Southern Miss would score on a 62-yard touchdown run on the very next play. Down 14-3, LSU’s offense would finally spring to life. Howard completed four straight passes, and a 35-yard strike to David LaFleur capped off a quick, 70-yard touchdown drive. We were back in it, baby! Heck, we even went for two… and got it!
On its next drive, LSU would overcome a 3rd and 21 and a 1st and 35 (again, not a misprint, and yes, take time to consider that one as well) to keep the drive alive. Again, Howard would find David LaFleur, who was sort of awesome, for a touchdown. Just like that, LSU was up 18-14, and we all should have just gone home right then.
The penultimate play of the third quarter was an ill omen for what was to come: James Gillyard, a defensive end, intercepted a Southern Miss pass on 3rd down. Attempting to return the interception, he fumbled the ball back to the Eagles, giving them a first down in the process. You can see where this is going, right?
Though Southern Miss would get down to the 11-yard line, they would have to settle for a short field goal. LSU would go three and out, but then the usually reliable Kessler shanked a punt. Suddenly, Southern Miss had the ball, good field position, and was down by just a point. However, this time, Southern Miss would miss the 37-yard field goal attempt. Disaster averted.
LSU chewed up a little bit of clock before facing 3rd and 10 from its own 45 with just over four minutes to play. Curley being Curley, he dialed up a second consecutive pass play, because surely you don’t want to bleed clock in this situation. Jamie Howard, being Jamie Howard, threw a back-breaking interception to Patrick Surtain.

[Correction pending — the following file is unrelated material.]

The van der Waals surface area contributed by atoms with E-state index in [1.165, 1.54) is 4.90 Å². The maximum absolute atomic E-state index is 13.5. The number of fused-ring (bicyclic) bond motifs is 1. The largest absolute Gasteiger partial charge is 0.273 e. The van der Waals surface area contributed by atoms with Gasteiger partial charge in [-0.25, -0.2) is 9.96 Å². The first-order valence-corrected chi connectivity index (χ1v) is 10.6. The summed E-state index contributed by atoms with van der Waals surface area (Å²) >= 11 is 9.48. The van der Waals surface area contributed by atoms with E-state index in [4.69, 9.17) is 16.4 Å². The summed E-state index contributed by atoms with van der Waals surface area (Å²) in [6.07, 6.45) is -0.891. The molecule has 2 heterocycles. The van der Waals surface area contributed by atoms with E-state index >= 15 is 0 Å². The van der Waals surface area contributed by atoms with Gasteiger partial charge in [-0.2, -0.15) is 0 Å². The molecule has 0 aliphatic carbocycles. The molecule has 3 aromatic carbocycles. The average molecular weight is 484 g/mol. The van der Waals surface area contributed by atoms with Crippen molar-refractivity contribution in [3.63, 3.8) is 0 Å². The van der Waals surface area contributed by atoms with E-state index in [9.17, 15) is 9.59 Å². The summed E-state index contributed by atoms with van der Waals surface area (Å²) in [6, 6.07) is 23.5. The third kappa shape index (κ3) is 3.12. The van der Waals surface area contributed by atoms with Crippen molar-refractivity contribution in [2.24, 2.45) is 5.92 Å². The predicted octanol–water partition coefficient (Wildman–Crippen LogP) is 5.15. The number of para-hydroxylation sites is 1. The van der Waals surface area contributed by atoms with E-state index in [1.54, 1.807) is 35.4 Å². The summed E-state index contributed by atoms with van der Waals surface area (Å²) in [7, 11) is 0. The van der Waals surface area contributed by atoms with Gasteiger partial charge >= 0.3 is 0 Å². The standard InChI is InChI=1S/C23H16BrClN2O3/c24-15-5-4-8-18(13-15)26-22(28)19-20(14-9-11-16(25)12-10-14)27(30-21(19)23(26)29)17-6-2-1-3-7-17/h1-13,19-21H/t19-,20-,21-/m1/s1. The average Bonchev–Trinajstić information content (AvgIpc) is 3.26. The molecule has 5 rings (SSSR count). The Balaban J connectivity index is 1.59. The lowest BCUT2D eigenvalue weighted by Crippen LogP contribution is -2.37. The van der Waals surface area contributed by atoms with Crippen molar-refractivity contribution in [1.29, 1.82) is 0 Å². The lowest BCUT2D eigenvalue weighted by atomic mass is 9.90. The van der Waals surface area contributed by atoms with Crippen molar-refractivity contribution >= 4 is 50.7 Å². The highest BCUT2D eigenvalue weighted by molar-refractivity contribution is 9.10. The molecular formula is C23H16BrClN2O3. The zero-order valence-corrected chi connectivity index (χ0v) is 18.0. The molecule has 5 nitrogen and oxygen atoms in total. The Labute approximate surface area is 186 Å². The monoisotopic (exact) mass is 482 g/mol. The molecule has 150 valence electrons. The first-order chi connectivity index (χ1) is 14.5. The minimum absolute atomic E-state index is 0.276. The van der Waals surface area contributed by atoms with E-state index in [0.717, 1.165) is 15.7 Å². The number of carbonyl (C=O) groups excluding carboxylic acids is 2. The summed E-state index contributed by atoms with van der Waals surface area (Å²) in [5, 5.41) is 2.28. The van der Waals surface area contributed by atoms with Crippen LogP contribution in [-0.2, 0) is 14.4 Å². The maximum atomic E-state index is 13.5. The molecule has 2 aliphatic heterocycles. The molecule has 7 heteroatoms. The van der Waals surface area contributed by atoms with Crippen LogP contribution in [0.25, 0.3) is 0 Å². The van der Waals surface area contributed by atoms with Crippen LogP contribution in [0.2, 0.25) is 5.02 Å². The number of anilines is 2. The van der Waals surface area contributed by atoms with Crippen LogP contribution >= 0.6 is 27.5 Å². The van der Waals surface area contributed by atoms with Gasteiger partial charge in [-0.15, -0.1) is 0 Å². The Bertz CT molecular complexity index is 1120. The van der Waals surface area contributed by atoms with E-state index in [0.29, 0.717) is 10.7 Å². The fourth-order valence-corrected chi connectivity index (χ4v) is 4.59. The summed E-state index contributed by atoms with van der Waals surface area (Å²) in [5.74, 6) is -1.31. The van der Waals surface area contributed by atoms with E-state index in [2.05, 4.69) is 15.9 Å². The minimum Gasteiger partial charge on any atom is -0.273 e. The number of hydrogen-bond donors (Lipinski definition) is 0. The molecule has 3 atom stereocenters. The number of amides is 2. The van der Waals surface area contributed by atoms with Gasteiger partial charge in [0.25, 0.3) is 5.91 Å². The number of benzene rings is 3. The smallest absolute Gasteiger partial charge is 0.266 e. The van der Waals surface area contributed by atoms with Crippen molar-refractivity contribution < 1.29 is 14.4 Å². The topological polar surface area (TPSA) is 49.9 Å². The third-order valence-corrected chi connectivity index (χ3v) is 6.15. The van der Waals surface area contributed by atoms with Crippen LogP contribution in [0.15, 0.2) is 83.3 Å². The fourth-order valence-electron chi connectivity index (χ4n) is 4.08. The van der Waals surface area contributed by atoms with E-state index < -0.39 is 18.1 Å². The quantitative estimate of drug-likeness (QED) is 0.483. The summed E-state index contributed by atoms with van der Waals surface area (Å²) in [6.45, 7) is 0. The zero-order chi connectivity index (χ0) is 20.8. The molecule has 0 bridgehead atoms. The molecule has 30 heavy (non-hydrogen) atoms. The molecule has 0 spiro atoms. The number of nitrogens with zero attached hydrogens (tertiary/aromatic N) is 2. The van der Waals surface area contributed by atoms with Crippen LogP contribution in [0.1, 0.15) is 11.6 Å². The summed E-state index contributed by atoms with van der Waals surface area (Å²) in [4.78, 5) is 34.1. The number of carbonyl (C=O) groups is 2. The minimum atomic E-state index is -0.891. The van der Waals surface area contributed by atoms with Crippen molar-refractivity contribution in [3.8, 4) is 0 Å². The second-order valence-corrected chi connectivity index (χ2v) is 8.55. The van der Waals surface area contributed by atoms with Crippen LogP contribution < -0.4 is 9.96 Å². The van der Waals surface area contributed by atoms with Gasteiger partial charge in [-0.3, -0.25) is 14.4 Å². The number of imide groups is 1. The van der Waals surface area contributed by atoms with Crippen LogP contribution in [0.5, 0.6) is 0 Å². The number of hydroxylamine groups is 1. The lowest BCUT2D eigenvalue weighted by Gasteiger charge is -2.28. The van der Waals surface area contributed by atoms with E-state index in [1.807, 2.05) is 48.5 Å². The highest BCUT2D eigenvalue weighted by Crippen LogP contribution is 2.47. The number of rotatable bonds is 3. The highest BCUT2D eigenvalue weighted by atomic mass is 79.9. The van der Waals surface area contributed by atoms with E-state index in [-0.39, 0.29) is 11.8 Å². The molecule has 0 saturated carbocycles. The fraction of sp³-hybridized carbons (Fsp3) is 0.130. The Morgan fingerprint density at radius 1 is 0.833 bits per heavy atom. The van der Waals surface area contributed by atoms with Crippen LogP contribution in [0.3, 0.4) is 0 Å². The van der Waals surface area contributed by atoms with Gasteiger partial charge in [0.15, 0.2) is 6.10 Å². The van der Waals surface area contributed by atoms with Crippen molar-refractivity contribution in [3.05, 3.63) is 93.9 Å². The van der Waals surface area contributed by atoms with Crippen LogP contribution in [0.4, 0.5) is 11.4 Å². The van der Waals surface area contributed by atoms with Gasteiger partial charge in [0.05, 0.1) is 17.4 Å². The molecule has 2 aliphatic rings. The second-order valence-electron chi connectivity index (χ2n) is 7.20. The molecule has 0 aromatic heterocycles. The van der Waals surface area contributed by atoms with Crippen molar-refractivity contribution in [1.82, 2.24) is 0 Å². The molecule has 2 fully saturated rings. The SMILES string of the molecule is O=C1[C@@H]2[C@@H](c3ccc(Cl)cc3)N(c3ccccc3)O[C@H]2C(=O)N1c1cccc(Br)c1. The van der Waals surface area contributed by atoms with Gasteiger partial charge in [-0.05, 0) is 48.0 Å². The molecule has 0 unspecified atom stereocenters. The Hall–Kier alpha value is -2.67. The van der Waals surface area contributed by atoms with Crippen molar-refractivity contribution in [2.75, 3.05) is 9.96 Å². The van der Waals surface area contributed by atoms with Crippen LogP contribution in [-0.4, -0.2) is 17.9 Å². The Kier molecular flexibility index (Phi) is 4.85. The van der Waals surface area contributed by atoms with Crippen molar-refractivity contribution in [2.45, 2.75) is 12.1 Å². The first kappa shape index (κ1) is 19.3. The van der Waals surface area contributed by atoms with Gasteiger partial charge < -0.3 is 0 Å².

Southern Miss took over at midfield and quickly drove down to the 12-yard line. The LSU defense then stiffened and laid down one of its great defensive stands of the season. First, they knocked Burkhalter for a one-yard loss. Then, on consecutive plays, they sacked Graham for a combined loss of 21 yards. The defense essentially knocked USM out of field goal range, but the Eagles lined up anyway for a desperation 52-yard field goal. He hit it.
The game-winning drive officially went 7 plays for 15 yards. But there was still 1:53 play, and LSU would have one last chance. LSU would drive down to the 28-yard line of USM, but a five-yard penalty on first down pushed the team back to the 33. Howard’s next three passes would fall incomplete, forcing Curley into yet another decision: use his reliable short-range kicker Andre LaFleur or his unreliable long-range kicker Wade Richey, who had missed from 55, to attempt a 50-yard field goal.
Because it was Curley, no matter what he chose, it would be wrong. He went with LaFleur, who didn’t have near enough leg to kick it 50 yards. He had a long distance kicker on the roster for just this sort of situation, but he likely left him on the bench because he had missed a low-percentage 55-yarder earlier the game.
While this game was a miserable experience to live through, Joe Dean would demand Curley Hallman’s resignation in the week following. Curley, always a great decision maker, refused, so Dean fired him. Dean would allow Curley to finish out the year, so this is technically not Curley’s last game, but this is the game that finally caused LSU to say enough was enough. No, we were not Crazy ‘Bout Curley.